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4 of 4 people found the following review helpful
on 8 April 2014
I was excited by this book; both my grandfathers became POW's in April 1918, my wife's grandfather was a regular Sergeant in the Cheshire Regiment and was captured on 24th August 1914 at Mons, so was a POW for almost the entire War. So, with three WW1 POW's in the family, I was looking for something to tell me what their life must have been like. In that respect this book did not disappoint; it is the product of massive research and comprises a vivid collection of the personal experiences of dozens of POW's, organised under chapter headings that track the experience of the POW, through capture, transportation to the camp, camp life itself, resistance, passing the time, escaping, liberation and the return home for those who survived. As such it provides vivid descriptions of what it was like for those unfortunate enough to experience life and/or death as a POW: the brutality, the starvation, the forced labour, the boredom, the incredible challenges, the often life-long aftermath, are all brought to life by John Lewis-Stempel's excellent writing, frequently quoting their own words. But the disappointing aspect is that there was little sense of an all-encompassing narrative, and especially of developing more complete stories of the individuals mentioned or quoted, some of whom seem to come and go in a single sentence or paragraph. So, the book seems to be a collection of anecdotes, organised under thematic chapter headings; they create a sort of verbal collage and paint an effective picture, but a picture of the aggregated experience of all, rather than the entire personal experience of some. Perhaps at this distance in time what I had hoped for is not possible and probably is done in other biographies, in which case my criticism may be unjust and I would apologise for that. But this book is very close to being a great book and therein lies my disappointment with it. Nevertheless, I found it to be a very worthwhile read and would recommend it to those interested in the subject.
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2 of 2 people found the following review helpful
on 31 March 2014
Fantastic, breathtaking, sobering & heartbreaking ... the use of actual memoir's make's this World War One book standout from the crowd ... sometime's painful to read but alway's able to stir up enormous pride ... the bravery of these boy's is outstanding ... to be able to retain that dark, wicked British sense of humour even in the most dire of situation's, to be able to survive with nothing more than that & your wit's, to get through the long period's of captivity, starvation & daily brutality by using sheer bloody mindedness, the absolute refusal to give in & the downright stubborness of the stiff upper lip. The escape tale's are not only amusing and at time's unbelievable but also blood pumping stuff. John Lewis-Stempel's huge admiration for these men shine's out from every page. A highly recommended read.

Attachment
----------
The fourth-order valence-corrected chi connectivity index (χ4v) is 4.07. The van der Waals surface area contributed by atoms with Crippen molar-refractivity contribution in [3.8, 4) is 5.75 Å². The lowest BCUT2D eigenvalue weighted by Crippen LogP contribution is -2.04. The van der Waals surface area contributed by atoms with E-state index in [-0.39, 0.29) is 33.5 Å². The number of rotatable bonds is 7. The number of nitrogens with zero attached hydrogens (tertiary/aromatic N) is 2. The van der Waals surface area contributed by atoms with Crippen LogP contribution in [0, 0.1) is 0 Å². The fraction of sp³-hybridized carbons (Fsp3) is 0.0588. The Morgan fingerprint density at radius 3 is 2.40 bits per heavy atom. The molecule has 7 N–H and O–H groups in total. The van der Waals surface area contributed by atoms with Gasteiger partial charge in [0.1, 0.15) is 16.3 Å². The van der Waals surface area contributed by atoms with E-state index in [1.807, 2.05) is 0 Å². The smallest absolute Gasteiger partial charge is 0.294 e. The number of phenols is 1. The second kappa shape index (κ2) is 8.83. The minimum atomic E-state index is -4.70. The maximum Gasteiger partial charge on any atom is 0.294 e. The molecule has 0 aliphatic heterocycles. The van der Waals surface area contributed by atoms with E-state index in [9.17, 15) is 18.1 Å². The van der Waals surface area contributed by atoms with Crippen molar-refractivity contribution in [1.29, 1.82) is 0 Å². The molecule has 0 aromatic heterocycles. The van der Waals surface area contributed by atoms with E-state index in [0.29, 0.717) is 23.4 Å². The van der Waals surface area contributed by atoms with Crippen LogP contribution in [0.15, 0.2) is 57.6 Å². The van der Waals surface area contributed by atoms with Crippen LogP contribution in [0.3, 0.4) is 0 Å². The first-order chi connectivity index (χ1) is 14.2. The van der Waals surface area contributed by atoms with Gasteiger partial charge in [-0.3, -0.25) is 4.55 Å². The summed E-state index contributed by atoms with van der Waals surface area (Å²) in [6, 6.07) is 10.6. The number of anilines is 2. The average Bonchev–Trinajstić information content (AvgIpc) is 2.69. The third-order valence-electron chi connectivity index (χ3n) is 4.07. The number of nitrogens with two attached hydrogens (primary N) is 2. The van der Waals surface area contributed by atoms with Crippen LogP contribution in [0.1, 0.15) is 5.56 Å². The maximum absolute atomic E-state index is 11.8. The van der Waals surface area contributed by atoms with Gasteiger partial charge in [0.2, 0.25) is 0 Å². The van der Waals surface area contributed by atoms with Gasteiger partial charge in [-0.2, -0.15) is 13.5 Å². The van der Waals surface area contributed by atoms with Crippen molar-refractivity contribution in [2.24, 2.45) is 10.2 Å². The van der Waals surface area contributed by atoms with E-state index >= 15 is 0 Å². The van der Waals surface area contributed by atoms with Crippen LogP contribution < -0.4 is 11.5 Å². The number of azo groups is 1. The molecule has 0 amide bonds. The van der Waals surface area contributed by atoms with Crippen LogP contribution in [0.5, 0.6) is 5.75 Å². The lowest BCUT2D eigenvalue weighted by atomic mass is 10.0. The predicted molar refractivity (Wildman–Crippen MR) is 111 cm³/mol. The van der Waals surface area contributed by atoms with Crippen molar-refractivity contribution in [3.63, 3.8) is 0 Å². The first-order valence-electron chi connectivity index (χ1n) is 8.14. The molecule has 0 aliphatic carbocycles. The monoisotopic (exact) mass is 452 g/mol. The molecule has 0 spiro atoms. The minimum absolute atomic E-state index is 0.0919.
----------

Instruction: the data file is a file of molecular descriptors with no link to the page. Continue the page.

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8 of 9 people found the following review helpful
In his previous book on the Great War the author rightly demolished the prevalent myth that lions were led by donkeys ( Alan Clark claimed the term was his, in fact he stole it from a French writer). Stempel showed how the majority of British officers were excellent leaders who cared for their men. He reminded readers that by 1917 many officers were promoted from the ranks.

In this book he uses diaries, letters and poems to demonstrate the indomitable spirit of British PoWs. Morale for the majority was maintained despite the at time harsh conditions in the camps. The prisoners tried to escape,and carried on a constant war against their guards. Many suffered torture, starvation (our blockade of course meant food was short for all) and many other horrors. Shootings were not uncommon. Around 30% of those captured were wounded.

As bad as conditions were they never matched those suffered by Russians. The number of Russian prisoners overwhelmed German plans such as they were for looking after PoWs. Some 100000 were imprisoned after the battle of Tannenberg alone.